Graphene is an allotrope of carbon, whose structure is one-atom-thick planar sheets of sp2-bonded carbon atoms that are densely packed in a honeycomb crystal lattice.
The development of this technology is still largely research-based, with a relatively large portion of academic participation, although real-world consumer applications such as flexible touchscreen displays are getting closer to reality and could be widely available within the next few years.
Because of its range of extraordinary properties, people are considering using graphene in a myriad of different applications. For example, because graphene is so strong, people want to use it to reinforce plastics, making them conductive at the same time. Because it's transparent and conducts electricity, people want to use it in applications like mobile phone screens, touch screens, TV screens and so on. People are also considering using it to go beyond silicon technology and make our integrated circuits even denser and speedier.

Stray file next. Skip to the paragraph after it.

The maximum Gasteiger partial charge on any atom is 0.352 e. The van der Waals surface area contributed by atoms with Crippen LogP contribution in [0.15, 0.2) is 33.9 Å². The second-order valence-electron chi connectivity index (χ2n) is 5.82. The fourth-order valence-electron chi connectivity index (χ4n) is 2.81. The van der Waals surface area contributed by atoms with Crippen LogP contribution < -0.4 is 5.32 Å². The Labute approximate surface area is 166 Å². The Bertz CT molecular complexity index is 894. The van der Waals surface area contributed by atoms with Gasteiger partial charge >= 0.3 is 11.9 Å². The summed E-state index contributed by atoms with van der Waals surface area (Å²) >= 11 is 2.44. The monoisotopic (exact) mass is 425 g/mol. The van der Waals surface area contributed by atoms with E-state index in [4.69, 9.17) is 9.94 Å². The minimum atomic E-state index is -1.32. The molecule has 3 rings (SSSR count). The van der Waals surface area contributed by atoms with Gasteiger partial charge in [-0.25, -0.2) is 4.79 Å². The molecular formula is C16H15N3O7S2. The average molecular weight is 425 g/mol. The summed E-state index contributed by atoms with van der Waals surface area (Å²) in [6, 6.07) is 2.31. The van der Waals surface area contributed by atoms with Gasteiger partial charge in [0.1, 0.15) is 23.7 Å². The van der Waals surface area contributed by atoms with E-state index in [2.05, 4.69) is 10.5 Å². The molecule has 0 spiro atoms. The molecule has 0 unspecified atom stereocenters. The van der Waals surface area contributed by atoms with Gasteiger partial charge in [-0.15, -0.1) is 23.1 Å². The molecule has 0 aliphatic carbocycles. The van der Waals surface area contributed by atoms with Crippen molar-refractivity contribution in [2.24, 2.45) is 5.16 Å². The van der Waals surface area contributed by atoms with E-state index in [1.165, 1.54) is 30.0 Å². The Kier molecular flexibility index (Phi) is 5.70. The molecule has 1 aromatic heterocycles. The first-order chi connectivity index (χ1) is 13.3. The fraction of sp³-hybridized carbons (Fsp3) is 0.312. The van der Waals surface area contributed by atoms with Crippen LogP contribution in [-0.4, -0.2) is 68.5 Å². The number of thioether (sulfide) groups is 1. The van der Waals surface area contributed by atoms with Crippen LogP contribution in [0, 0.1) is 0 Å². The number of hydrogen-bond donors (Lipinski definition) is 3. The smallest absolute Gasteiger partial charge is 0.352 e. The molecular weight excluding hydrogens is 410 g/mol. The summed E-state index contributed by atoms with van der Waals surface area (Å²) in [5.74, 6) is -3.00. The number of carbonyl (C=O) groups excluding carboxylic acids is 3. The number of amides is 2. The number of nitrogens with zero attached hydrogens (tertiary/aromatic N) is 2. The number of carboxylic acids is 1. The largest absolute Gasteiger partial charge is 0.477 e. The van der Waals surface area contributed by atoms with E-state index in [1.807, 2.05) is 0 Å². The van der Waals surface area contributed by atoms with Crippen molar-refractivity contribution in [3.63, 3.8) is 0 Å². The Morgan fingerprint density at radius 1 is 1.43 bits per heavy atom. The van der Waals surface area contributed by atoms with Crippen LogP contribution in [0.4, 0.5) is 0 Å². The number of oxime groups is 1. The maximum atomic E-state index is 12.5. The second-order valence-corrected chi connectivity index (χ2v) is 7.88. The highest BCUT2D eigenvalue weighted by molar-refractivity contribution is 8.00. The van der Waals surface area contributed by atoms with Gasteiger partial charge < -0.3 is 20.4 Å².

This report categorizes and graphically analyzes graphene technologies, research activity, applications, companies active in this research area, the filings spread, key comparisons etc.